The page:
The biggest selling point of the film is obviously the dazzling visual effects and the musical score. Gunn’s “Vol. 3,” the longest of the trilogy, plays more to negative emotions than positive ones
(Pic courtesy: Twitter)
Film: Guardians of the Galaxy Volume 3
Cast: Chris Pratt, Dave Bautista, Chukwudi Iwuji, Bradley Cooper, Zoe Saldana, Karen Gillan, Pom Klementieff, Vin Diesel, Sean Gunn, Sylvester Stallone, Maria Bakalova, Michael Rosenbaum, Daniela Melchior
Director: James Gunn
Rating: 3/ 5
The 'Guardians of the Galaxy' originally created by Gene Colan and Arnold Drake as a team of heroes from the 31st century got its revamped D-list character line-up as now seen in the MCU, through writers Dan Abnett and Andy Lanning.
The Galaxy cinematic universe, planned as a trilogy, has now come full circle with Vol 3 becoming the swan song for writer/director James Gunn and his Galaxy oeuvre, as he jumps onto the Warner Bros. bandwagon, ostensibly, to run DC Studios.
Vol. 3, this third and final instalment, opens with Peter Quill (Chris Pratt) drinking himself into a stupor, still pining over the death of his beloved Gamora (Zoe Saldana) - as an acoustic version of Radiohead’s “Creep” plays on in the background.
This movie is all about Rocket (Bradley Cooper), his creation from a genetically engineered experiment by the High Evolutionary (Iwuji), a mad scientist who wants to create a perfect society through eugenics, and how Rocket has now reached the stage where he is all set to take control of the Zune.
But before that can happen, the Guardians are attacked by Adam Warlock (Will Poulter), a golden warrior created by the Sovereign. So Peter Quill is forced to come out of his stupor and rally his team to save Rocket from a near-death situation. This mission could well mean the end of the Guardians, if not successful.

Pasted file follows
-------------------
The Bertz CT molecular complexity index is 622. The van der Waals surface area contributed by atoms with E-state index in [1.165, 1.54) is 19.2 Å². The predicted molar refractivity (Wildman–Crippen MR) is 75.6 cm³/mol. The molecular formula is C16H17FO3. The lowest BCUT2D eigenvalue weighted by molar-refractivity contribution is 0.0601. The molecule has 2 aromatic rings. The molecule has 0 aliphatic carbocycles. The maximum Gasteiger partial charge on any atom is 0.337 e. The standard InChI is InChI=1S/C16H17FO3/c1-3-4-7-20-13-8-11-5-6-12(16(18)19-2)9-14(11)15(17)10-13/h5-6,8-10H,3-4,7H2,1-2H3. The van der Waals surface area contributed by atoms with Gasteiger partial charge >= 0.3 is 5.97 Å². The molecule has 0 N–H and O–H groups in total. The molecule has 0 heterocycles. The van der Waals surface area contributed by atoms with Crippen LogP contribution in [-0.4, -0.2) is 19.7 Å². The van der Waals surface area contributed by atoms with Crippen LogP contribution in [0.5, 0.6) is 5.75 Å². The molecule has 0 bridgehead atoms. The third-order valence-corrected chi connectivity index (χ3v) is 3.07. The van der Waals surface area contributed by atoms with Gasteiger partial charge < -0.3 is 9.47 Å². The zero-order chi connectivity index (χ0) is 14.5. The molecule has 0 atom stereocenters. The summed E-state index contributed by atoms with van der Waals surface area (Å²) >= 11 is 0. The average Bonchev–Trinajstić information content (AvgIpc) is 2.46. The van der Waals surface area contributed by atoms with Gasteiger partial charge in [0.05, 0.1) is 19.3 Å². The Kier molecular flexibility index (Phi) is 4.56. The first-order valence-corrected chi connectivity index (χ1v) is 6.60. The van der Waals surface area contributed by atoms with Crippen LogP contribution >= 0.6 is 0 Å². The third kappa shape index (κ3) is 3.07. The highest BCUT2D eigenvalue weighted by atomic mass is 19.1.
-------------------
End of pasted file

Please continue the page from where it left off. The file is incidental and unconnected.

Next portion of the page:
The popular and distinctive Marvel franchise which follows the adventures of a ragtag team of cosmic heroes is served as a goodbye to a set of characters and films with weird, strange stories. It’s a rather befitting, fairly thrilling, intermittently funny, and strongly emotional conclusion to the trilogy.
The main story delves into Rocket’s tragic backstory with flashbacks of young Rocket’s cage mates (other critters with crude cybernetic enhancements) interspersed throughout the runtime.
Some of the jokes are a bit too silly and the tone is a bit confusing at times. But it makes up for that with an emotional track that captures your heart and makes you feel. This is not a perfect film. Adam Warlock appears brainless and the main villain has little scope to stand tall as powerful and forbidding.
The movie has action, comedy, and drama in good measure. The action scenes are well-choreographed and thrilling. The best sequence here involves a hallway battle set shot in one continuous take. Pratt and Cooper as Quill and Rocket, who struggle with their identities and purposes, have emotional heft.
Saldana and Karen Gillan as Gamora and Nebula, who grapple with complicated sisterhood appear to have found some meeting ground for peace to evolve. Drax, played by Dave Bautista, has funny dialogue to keep us invested in him while Pom Klementieff continues to play up her sweetness and charm as Mantis.
Vin Diesel and Sean Gunn as Groot and Kraglin also make their presence felt. Among the new characters, Maria Bakalova steals every scene as Cosmo the Spacedog, a telepathic Soviet canine who helps the Guardians while the returning Sylvester Stallone (as Stakar Ogord) leads a team of Ravagers that includes Michael Rosenbaum as Martinex and Daniela Melchior as Ura, has cameo moments that are distinctive.
The visual palette is vibrant with colors and designs. Henry Braham’s cinematography and the assorted CGI, capture it all with inventive flair. Fred Raskin’s editing helps keep up the pace while catchy mash-up music by John Murphy sets the tone and mood of each scene.
The biggest selling point of the film is obviously the dazzling visual effects and the musical score. Gunn’s “Vol. 3,” the longest of the trilogy, plays more to negative emotions than positive ones. His attempt to conjure an epic, a semi-biblical set piece in the final act feels half-hearted and unrealised.
This final act may be fairly ingratiating but the overall drop in quality from the first two volumes is clearly visible. It may not necessarily imperil a cash run at the international Box-office though!